Ramadhan. To the naked eye, it could show weary, famished and thirsty faces. To the learned eye, it could suggest showing solidarity with the less fortunate. To the theological eye, it’s a kaleidoscope of entwining elements. Yet, when this month is expected to unveil itself during a global pandemic, what do our eyes envision?
For decades upon decades, a Ramadhan devoid of community was unheard of. The daily congregation at the mosque and the several Iftar (breaking of the fast) gatherings promoting a sense of solidarity was a given. But now, the local Musullas weep from loneliness, and many are left heartbroken as they waited all year round for the month filled with spirit.
But has a single soul not pondered over what a Ramadhan independent of others can bring to us? Question me not, sadness burdens my soul. But He is Al Hakeem, The Wise. He gifts us with boundless time to nourish our depths, quench our thirst for self-reflection, mend our shattered selves and heal the cracks in our character.
A Muslim. To the naked eye, it could show one abstaining from alcohol and pork. To the learned eye, it could show one inflexibly exercising the five pillars. However, to the theological eye, it’s a kaleidoscope of entwining elements.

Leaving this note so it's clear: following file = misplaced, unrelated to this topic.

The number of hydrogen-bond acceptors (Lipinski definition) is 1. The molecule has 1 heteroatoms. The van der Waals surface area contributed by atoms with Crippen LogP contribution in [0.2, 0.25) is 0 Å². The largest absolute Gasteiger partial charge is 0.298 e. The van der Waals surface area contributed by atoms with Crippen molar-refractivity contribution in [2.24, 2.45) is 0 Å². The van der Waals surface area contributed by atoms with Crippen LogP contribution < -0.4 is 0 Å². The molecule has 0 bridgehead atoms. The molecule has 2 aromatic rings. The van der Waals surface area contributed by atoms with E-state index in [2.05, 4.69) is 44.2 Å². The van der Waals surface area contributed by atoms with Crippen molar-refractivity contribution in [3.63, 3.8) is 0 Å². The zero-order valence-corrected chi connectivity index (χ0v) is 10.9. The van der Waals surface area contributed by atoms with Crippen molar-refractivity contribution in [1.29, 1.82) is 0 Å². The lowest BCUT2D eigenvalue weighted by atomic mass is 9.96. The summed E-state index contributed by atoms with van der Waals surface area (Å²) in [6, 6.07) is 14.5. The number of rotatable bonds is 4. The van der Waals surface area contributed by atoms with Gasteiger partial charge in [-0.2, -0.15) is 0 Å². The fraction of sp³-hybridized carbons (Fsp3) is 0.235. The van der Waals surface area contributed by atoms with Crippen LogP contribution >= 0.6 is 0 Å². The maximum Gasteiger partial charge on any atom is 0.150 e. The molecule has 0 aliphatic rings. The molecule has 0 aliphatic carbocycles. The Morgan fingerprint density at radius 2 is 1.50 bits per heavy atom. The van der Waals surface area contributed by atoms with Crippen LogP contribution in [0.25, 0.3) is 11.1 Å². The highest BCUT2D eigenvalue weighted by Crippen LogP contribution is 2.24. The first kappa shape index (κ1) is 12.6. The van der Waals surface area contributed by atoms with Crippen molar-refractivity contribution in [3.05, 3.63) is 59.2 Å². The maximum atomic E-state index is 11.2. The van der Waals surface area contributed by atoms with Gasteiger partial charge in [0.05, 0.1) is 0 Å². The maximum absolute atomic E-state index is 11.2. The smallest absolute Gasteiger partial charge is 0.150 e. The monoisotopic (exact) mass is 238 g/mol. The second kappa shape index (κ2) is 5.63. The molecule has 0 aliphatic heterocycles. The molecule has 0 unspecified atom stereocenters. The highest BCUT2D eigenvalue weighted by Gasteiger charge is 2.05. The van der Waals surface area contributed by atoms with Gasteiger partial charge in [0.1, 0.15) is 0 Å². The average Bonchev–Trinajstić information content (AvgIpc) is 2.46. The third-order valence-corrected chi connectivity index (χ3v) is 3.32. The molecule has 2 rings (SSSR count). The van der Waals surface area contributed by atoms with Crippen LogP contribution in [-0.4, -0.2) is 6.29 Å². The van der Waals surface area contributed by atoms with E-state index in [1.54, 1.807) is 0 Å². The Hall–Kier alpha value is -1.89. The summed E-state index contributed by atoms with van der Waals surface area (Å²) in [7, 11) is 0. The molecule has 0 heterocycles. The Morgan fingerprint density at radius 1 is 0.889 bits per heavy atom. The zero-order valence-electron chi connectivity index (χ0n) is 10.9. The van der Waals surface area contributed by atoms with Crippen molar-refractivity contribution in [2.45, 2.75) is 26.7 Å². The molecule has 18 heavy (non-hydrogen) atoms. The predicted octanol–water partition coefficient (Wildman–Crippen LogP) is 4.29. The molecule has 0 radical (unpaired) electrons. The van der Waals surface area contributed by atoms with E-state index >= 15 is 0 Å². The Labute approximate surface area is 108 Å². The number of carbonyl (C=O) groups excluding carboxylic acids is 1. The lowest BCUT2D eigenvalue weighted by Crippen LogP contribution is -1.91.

Reciting the words of the holy Qur’an for contentment should be followed by reflection. Each verse should illuminate our fragile qualities of greed, hubris and dishonesty. This may be a struggle at first, however, soon it will come naturally. Thus, reading the biography of the Prophet [PBUH] should eventually be followed by reflection. Each story is able to lift our spirits and shower our mindsets with optimism. Generously donating the tax of Zakat (charity) should be followed by reflection. Each penny given should echo how abundantly one has been blessed from The Almighty.
“Why do you stay in prison when the door is so wide open?” – Rumi
Doubt me not, the trauma brought by this illness is poignant. However, He, The Wadood, has provided a cure for every ailment. Our attitude should be focused on the plentiful time we have been blessed with to help others in need. Fellow humanity, that in itself is a form of worship. Often, the true foundation of Iman [Faith] is overlooked; the significance of character. It is reported that the Prophet [PBUH] said that, ‘Verily, the most complete of believers in faith are those with the best character and who are most kind to their families’ [Source: Sunan al-Tirmidhī 2612]. When better a time to build ourselves holistically? Let us take this occasion to be inspired by the Sufi rituals; they are governed by self-reflection and nourish one’s inner soul.
So, what lies ahead of us is not a dreary Ramadhan in lockdown, but rather a new sense of worship.
‘Crowded scene at The Kaaba’ – Al Jazeera English
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